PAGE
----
One of the most important things we must impress upon students is the responsibility that is a digital footprint. We all have one nowadays – every time we pay for something on credit card, use an automated toll payment system, walk in front of a security camera – our actions are recorded digitally, and a little part of our identity is stored online.
We bring this digital identity to life when we share our thoughts, photos and videos online using social media. Where we ate out, who we are friends with, which football team we support; as well as major life events, such as a marriage proposal, the birth of a child, the death of a loved one.
All of this information paints an incredibly detailed picture of who we are, what we do and how we live our lives.
Last week, an employee of the American intelligence agency known as the NSA (National Security Agency) leaked information that revealed they can access information belonging to non-US citizens. If the servers are held on American soil – and this includes Facebook, Microsoft, Apple and Google, NSA can analyse this information for evidence of any activity that might lead to those planning criminal or terrorist acts. (You can read a thorough description of it here). Although these companies deny giving direct access to the American Government, the evidence points to the fact that they have made it easier for this process to occur.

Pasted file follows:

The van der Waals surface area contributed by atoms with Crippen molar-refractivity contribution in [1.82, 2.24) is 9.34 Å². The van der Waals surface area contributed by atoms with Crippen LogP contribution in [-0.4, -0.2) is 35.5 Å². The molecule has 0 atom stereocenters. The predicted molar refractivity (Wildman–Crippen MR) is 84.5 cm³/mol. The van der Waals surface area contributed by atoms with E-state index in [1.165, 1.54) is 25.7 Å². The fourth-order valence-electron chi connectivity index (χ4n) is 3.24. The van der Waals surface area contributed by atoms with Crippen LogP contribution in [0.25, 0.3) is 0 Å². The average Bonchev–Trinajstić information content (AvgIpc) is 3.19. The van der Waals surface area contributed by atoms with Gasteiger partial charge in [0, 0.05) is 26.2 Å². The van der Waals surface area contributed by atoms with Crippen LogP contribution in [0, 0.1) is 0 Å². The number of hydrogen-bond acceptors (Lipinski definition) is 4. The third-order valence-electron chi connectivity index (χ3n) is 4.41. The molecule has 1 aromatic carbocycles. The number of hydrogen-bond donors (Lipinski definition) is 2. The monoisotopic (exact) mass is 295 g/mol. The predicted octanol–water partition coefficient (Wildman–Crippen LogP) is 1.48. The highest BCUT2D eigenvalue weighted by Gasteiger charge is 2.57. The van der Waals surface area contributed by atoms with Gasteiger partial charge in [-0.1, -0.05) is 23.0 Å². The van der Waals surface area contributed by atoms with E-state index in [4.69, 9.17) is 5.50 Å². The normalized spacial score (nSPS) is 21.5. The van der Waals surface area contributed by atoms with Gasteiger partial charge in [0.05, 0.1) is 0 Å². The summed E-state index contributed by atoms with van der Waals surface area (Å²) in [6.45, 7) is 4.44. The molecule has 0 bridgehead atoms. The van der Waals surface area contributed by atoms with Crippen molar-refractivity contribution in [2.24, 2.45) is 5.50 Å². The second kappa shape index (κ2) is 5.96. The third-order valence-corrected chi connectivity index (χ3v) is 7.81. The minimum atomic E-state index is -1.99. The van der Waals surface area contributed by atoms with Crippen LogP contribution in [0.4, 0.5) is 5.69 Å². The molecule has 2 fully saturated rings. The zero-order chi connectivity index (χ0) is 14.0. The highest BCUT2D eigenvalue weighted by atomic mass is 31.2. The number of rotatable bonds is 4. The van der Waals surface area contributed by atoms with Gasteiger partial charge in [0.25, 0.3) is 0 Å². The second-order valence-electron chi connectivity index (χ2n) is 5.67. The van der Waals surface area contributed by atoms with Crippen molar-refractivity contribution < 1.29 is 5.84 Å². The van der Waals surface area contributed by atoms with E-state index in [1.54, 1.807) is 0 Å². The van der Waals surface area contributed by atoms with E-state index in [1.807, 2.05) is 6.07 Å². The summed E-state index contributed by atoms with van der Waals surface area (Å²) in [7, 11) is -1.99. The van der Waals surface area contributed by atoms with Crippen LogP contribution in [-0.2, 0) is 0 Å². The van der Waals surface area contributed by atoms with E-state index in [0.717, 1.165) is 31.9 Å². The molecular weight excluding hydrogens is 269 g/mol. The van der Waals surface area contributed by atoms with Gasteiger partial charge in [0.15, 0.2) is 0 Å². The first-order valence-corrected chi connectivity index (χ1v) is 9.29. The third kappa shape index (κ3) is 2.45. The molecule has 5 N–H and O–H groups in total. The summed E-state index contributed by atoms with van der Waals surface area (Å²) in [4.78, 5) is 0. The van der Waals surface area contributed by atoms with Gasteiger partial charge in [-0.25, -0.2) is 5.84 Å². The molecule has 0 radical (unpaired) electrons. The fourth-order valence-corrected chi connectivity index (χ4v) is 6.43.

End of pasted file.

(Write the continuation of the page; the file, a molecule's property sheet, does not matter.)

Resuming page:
Why should this concern us? After all, if we haven’t committed a crime, we have nothing to hide, right?
The issue is not so much that we should fear the American Government. The issue is that with this data being collected, our digital identity which was once spread across many different servers is now possibly being stored on one server, altogether. The puzzle pieces that remain spread and give us some element of privacy are being placed together. This is powerful information – and although Barack Obama has said essentially ‘you can trust us‘, it is those who might hack into these servers and sell this information whom we can’t trust.
This is beginning to sound like a conspiracy theory, rather than a post about digital citizenship. It’s not meant to be. What I believe is that young people today must be aware that the information about them that exists online is their personal property, and that they have a right to protect it. Students who are true digital citizens are not just savvy about their privacy settings on Facebook and their password security – they should also be aware of how others may use or misuse their online identities, and have a voice in ensuring nightmare scenarios such as 1984 don’t ever become a reality.